More later.

Wednesday, July 15, 2009

Replacing The Base 3

Last night I put the black paint on the base I made so that part is now finished. The Rustoleum black paint is awesome stuff. It dries evenly and after 3 quick coats it looks great.

I'm also happy I took the time to mitre the corners - they look great too. After the blue paint dries on the cabinet I'll tip it back and install this thing with some L-brackets and glue.

More later.

Tuesday, July 14, 2009

Replacing The Base 2

Not much more progress on the base last night. I was sidetracked by painting the cabinet blue (more on that later).

Here is what the base looks like unclamped:

And here is what the rubber feet look like:

They were the smallest I could find at Home Depot that weren't adhesive-backed (which always come off eventually). I didn't want the base to be too high off of the ground but I did want something on the bottom to protect the base from being beat up over time.

Tonight I'll definitely get the paint on this thing. I put two blue coats on the entire cabinet (one last night and one this morning) and I've decided to wait until tomorrow night (36 hours) before sanding and putting on the third and final coat. I want to make sure it is dry.

More later.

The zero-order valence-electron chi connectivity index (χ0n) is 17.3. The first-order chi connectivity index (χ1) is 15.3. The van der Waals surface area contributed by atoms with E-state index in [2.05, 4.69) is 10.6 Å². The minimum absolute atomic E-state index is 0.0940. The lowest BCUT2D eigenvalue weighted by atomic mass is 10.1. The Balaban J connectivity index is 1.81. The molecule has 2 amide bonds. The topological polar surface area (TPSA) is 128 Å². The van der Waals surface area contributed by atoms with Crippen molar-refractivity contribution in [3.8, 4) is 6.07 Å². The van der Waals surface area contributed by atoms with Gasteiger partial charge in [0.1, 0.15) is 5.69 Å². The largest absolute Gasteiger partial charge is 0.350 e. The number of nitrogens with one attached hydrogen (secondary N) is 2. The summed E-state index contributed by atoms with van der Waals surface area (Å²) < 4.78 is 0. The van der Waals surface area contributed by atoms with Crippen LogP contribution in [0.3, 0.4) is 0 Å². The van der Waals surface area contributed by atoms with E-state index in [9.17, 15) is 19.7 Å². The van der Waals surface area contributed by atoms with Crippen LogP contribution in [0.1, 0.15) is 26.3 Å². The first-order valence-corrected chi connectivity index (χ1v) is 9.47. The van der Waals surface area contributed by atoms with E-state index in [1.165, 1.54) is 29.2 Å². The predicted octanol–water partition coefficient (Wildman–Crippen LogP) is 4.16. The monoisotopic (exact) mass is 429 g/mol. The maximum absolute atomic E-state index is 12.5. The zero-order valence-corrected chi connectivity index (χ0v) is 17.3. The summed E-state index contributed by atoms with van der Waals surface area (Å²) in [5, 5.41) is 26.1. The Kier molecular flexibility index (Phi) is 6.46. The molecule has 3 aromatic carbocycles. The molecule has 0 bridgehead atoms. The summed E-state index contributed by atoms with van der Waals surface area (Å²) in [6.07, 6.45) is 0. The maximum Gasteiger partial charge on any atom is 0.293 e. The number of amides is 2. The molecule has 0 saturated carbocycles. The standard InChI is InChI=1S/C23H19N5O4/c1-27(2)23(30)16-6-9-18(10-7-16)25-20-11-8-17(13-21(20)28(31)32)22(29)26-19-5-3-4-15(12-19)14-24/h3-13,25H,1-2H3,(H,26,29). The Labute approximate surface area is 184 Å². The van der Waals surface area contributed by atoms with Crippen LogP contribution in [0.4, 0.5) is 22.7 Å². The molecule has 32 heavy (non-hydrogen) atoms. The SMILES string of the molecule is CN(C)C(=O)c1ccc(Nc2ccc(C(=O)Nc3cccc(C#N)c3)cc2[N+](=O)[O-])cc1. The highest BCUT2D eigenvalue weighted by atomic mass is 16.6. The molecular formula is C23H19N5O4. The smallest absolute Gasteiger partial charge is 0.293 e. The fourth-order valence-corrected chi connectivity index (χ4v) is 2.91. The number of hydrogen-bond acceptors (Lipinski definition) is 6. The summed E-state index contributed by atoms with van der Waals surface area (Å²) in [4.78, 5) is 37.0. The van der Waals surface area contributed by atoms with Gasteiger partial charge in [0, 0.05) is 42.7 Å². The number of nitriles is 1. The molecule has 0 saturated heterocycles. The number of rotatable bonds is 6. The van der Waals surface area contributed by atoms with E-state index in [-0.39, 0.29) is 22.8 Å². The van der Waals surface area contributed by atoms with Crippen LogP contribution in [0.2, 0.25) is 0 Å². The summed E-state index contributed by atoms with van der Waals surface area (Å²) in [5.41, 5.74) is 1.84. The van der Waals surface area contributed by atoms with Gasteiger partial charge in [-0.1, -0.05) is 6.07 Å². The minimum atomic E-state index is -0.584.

Monday, July 13, 2009

Replacing The Base

I decided to wait an extra day to let the black paint fully cure before I remove the blue tape and start prepping for the powder blue paint on the sides and front. In the meantime I started to rebuild the base of the cabinet. After years and years of sitting on the ground and being moved around it started to splinter and generally looks horrible.

It was easy to duplicate. I started out with an 8' long 3" x 1" piece of maple from Home Depot. I chose maple because it was harder than pine (the only other choice in the store). I should note that the actual measurements of a 1" x 3" is 3/4" x 2-1/2" which is perfect for the height of the base.


The dimensions of the base are 22" x 24-7/8" x 2-1/2". I cut up the maple accordingly with my chop saw and put a 45 degree cut on the ends so the corners would join together nicely. I also used my trusty biscuit cutter to cut some slots on the ends for some #10 biscuits. This will create a VERY strong joint when it is glued up. There is more surface area for the glue and the biscuit expands in the slot.

Before gluing everything together I applied 3 coats of the BIN Zinsser primer to hide the wood grain. I will paint it black once the pieces are glued together. I love this stuff.

I laid out everything on my dining room table (with some wax paper underneath in case of glue spillage).

I used two band clamps and 4 regular clamps to hold everything together. The joints are nice and tight and I checked it for squareness and it is pretty good.

It is drying right now. Tonight I'll apply the black paint (probably two coats) and install some small rubber feet for the base to sit on. Once the paint job on the rest of the cabinet is finished I'll take off the old base and install this one.